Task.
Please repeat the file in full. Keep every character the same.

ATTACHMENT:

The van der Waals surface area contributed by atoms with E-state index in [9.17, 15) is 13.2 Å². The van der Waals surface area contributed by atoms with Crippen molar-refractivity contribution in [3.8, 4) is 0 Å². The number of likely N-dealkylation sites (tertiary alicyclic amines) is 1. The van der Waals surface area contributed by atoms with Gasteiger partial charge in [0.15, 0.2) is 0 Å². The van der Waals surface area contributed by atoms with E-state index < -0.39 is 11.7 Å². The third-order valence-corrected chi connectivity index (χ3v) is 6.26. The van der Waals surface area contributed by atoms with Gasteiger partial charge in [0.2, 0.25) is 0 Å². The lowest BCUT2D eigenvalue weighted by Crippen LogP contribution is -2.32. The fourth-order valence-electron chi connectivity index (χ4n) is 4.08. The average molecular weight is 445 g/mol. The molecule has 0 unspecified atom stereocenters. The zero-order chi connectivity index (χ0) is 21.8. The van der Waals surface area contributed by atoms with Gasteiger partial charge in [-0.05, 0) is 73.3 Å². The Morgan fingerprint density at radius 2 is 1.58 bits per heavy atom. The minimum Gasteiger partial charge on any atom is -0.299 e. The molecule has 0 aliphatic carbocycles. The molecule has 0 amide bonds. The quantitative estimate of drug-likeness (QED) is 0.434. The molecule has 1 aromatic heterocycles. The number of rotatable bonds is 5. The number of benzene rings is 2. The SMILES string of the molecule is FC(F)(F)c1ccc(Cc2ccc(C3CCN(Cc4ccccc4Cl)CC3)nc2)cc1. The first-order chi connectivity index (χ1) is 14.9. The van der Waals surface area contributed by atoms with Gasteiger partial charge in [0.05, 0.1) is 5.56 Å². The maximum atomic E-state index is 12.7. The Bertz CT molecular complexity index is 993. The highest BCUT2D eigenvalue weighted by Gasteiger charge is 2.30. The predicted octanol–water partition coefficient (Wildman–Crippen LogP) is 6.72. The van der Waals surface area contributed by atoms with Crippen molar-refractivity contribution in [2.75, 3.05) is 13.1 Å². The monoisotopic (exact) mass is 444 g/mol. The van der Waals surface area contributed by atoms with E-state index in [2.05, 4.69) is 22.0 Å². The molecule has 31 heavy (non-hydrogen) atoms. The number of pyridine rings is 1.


The van der Waals surface area contributed by atoms with E-state index in [9.17, 15) is 13.2 Å². The van der Waals surface area contributed by atoms with Crippen molar-refractivity contribution in [3.8, 4) is 0 Å². The number of likely N-dealkylation sites (tertiary alicyclic amines) is 1. The van der Waals surface area contributed by atoms with Gasteiger partial charge in [0.15, 0.2) is 0 Å². The van der Waals surface area contributed by atoms with E-state index < -0.39 is 11.7 Å². The third-order valence-corrected chi connectivity index (χ3v) is 6.26. The van der Waals surface area contributed by atoms with Gasteiger partial charge in [0.2, 0.25) is 0 Å². The lowest BCUT2D eigenvalue weighted by Crippen LogP contribution is -2.32. The fourth-order valence-electron chi connectivity index (χ4n) is 4.08. The average molecular weight is 445 g/mol. The molecule has 0 unspecified atom stereocenters. The zero-order chi connectivity index (χ0) is 21.8. The van der Waals surface area contributed by atoms with Gasteiger partial charge in [-0.05, 0) is 73.3 Å². The Morgan fingerprint density at radius 2 is 1.58 bits per heavy atom. The minimum Gasteiger partial charge on any atom is -0.299 e. The molecule has 0 aliphatic carbocycles. The molecule has 0 amide bonds. The quantitative estimate of drug-likeness (QED) is 0.434. The molecule has 1 aromatic heterocycles. The number of rotatable bonds is 5. The number of benzene rings is 2. The SMILES string of the molecule is FC(F)(F)c1ccc(Cc2ccc(C3CCN(Cc4ccccc4Cl)CC3)nc2)cc1. The first-order chi connectivity index (χ1) is 14.9. The van der Waals surface area contributed by atoms with Gasteiger partial charge in [0.05, 0.1) is 5.56 Å². The maximum atomic E-state index is 12.7. The Bertz CT molecular complexity index is 993. The highest BCUT2D eigenvalue weighted by Gasteiger charge is 2.30. The predicted octanol–water partition coefficient (Wildman–Crippen LogP) is 6.72. The van der Waals surface area contributed by atoms with Crippen molar-refractivity contribution in [2.75, 3.05) is 13.1 Å². The monoisotopic (exact) mass is 444 g/mol. The van der Waals surface area contributed by atoms with E-state index in [2.05, 4.69) is 22.0 Å². The molecule has 31 heavy (non-hydrogen) atoms. The number of pyridine rings is 1.